Ukraine Prime Minister Denys Shmyhal on Friday described the situation in the besieged city of Mariupol as the “biggest humanitarian catastrophe” since the beginning of the Russian invasion, adding that it may well be the century’s worst catastrophe.

Speaking at a press conference in Washington DC, the 46-year-old told reporters that the destruction in Mariupol would become starkly visible once the city is recaptured from the Russians.

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“We will see the terrible atrocities when it [Mariupol] will be liberated from Russians,” the Ukrainian Prime Minister said, adding that Russian troops were “absolutely destroying everything” in the city, including shelters housing civilians.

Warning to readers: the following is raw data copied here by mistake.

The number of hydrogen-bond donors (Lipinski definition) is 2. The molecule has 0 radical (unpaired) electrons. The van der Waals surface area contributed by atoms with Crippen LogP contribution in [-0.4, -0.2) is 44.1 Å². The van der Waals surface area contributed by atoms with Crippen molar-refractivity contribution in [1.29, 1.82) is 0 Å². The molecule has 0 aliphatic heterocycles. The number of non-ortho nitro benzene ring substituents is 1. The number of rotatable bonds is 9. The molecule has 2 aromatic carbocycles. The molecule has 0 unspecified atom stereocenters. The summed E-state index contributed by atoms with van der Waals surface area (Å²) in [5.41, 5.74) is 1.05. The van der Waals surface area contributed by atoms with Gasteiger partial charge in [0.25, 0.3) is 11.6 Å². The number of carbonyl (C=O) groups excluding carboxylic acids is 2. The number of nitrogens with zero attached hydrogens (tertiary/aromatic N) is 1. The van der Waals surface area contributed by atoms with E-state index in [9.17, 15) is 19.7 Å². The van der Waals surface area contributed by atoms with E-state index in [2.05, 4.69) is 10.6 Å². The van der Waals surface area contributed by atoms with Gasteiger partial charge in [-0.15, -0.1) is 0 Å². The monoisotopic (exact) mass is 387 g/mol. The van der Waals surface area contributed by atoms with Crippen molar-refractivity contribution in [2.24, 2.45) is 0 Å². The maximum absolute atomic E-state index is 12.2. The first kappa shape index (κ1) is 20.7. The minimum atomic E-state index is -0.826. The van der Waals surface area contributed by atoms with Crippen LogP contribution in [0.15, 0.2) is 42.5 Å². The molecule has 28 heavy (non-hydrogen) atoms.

Shmyhal’s comments on the scale of the destruction in Mariupol came on the back of the release of satellite images showing mass graves in Mariupol, which, Ukraine claims, could contain as many as 9,000 bodies.

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The southern city of Mariupol, a strategic port on the Sea of Azov, has been under Russian siege since the beginning of March, a week after the start of the invasion.

With the war nearing two months now, constant shelling has left Mariupol absolutely devastated: according to Ukrainian authorities as many as 100,000 people remain trapped in the city, which has been surrounded by Russian forces since March 1.

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Ukrainian estimates also put the number of civilians killed by Russian shelling at 20,000.

The toll, however, is expected to increase in the coming days: Russian forces, since withdrawing from other regions in Ukraine, have regrouped and are concentrating on capturing the eastern Donbas region, as well as strategic areas in southern Ukraine, such as Mariupol, that would allow them control over the Sea of Azov.